Following uprisings across the MENA region in early 2011, protests ensued on February 14, 2011, aimed at generating social reforms and greater social equality for Bahrain's Shi'a majority. Following the deaths of two protesters in the first two days, a sit-in was held at the Pearl Roundabout in Manama on February. The next morning, security forces stormed the camp, killing 4 protesters, marking a turning point in the conflict. Protests picked up momentum and by April 2012, over 80 protesters and security forces had been killed in violence from both sides. In December 2013, there were impromptu 183 protests alone. Sectarian tensions are further heightened by the recruitment of Sunni Muslims into the National Army from abroad, and the deployment of soldiers from the predominantly Sunni GCC Joint Shield Force. There is also an indication of state-sponsored systematic destruction of Shi'a mosques across Bahrain following the protests.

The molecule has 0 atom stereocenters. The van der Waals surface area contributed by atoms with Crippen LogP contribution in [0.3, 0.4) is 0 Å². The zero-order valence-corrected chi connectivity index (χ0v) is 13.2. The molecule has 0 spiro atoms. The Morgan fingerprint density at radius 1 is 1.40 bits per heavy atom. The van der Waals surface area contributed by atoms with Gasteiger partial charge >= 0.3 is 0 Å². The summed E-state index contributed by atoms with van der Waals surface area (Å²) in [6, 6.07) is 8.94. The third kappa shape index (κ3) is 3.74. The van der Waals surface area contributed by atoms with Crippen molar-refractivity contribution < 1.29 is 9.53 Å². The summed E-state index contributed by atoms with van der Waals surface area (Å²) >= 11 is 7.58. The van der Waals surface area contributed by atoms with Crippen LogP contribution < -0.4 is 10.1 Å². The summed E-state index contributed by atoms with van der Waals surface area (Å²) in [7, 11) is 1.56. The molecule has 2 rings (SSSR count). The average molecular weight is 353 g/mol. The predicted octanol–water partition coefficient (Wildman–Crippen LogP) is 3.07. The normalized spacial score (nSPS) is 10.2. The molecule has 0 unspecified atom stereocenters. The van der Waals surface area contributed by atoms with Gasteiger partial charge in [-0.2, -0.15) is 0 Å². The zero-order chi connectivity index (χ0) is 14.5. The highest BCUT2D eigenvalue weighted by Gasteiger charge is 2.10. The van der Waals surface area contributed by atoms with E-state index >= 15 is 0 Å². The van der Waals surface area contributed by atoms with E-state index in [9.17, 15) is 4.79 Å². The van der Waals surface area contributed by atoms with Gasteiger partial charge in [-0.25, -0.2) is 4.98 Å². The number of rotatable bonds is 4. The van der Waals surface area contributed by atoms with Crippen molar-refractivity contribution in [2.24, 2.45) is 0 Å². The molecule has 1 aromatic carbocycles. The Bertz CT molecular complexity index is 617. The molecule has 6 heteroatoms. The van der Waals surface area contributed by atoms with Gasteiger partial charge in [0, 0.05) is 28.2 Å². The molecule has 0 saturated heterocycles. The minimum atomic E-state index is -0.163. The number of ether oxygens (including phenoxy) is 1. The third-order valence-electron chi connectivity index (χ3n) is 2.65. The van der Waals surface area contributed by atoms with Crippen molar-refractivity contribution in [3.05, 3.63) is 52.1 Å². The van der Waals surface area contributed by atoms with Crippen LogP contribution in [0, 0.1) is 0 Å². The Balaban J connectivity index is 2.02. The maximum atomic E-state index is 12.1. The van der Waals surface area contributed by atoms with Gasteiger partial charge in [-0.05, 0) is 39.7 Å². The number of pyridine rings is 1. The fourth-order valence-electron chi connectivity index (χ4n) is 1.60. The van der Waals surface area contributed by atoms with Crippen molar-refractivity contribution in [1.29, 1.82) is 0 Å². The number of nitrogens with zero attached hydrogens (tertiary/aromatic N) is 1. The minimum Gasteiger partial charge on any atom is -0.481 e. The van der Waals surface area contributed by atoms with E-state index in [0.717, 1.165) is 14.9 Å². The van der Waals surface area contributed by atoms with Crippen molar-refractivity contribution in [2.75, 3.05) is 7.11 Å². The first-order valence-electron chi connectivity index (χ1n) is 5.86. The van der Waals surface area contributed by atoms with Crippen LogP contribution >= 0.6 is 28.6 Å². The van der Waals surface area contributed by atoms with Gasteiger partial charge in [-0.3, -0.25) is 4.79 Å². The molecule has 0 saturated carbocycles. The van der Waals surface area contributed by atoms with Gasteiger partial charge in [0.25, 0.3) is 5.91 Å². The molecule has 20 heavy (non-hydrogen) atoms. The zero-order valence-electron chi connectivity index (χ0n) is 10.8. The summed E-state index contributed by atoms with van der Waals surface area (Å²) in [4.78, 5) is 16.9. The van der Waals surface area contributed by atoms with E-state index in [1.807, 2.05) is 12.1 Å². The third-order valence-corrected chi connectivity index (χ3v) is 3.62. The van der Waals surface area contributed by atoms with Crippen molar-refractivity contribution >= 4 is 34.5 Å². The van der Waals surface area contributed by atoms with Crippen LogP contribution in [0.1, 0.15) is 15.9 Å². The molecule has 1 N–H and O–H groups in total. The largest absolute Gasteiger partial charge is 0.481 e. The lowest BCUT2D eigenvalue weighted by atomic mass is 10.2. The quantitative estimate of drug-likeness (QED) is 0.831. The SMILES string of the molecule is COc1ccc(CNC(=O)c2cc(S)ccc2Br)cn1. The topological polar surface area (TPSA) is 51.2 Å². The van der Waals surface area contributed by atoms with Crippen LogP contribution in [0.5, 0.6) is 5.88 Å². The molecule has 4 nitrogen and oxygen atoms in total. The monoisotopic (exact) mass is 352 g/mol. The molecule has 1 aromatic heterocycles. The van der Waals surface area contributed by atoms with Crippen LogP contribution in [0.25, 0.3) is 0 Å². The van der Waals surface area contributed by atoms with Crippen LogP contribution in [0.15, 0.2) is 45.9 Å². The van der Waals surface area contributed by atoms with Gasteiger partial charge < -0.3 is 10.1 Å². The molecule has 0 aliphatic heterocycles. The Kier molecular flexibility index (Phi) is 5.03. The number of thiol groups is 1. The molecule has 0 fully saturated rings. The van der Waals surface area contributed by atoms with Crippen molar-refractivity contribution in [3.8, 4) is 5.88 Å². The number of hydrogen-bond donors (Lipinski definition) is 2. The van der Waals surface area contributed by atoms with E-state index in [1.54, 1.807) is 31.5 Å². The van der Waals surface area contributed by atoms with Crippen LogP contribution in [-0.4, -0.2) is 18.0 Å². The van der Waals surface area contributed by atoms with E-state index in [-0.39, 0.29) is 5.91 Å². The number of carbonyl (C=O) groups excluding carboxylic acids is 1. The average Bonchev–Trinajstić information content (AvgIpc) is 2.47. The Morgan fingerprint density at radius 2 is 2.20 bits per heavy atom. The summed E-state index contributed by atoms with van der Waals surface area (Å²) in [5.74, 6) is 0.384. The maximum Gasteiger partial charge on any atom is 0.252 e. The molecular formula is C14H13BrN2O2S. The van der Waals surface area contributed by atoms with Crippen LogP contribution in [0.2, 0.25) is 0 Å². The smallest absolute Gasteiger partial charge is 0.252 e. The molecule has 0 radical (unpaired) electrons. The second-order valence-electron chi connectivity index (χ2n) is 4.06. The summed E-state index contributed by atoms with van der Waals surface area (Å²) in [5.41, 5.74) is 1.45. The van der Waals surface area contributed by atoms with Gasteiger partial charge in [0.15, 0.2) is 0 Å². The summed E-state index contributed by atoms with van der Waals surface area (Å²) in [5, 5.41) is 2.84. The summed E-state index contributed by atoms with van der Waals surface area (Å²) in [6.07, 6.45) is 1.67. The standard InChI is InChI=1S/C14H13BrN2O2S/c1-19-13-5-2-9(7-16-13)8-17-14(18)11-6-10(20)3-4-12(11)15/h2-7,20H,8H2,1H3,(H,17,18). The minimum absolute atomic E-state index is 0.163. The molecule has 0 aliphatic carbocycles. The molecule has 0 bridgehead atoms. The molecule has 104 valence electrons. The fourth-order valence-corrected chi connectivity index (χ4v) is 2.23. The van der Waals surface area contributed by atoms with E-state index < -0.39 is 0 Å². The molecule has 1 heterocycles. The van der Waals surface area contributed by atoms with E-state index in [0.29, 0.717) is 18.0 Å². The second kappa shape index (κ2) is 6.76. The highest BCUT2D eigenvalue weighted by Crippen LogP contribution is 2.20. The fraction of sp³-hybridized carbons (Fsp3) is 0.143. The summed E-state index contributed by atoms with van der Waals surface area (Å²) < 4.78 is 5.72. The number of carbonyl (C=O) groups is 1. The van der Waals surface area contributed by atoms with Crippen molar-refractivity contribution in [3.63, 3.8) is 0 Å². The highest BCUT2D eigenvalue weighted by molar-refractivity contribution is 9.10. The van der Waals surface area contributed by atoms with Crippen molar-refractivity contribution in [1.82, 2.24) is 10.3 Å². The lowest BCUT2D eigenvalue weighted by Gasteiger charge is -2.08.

On July 2, 2011, King Hamad bin Isa Al Khalifa instigated the Bahrain National Dialogue as a means to promote reconciliation between the government and Bahrainis. 300 participants were involved with 37% representation dedicated for political organisations, 36% for CSOs, 21% for opinion leaders and 6% for media representation. Opposition parties were only granted 5 seats, and there was much criticism of the un-balanced nature of the National Dialogue. The National Dialogues were suspended by January 2014. Parliamentary Elections later that year boycotted and dismissed by the Shia opposition as a farce, followed by the arrest of the opposition(Al-Wefaq) leader Sheikh Ali Salman, ensuing into protests and clashes between his supporters and security forces. Systemic harassment and prosecution of Shias continue.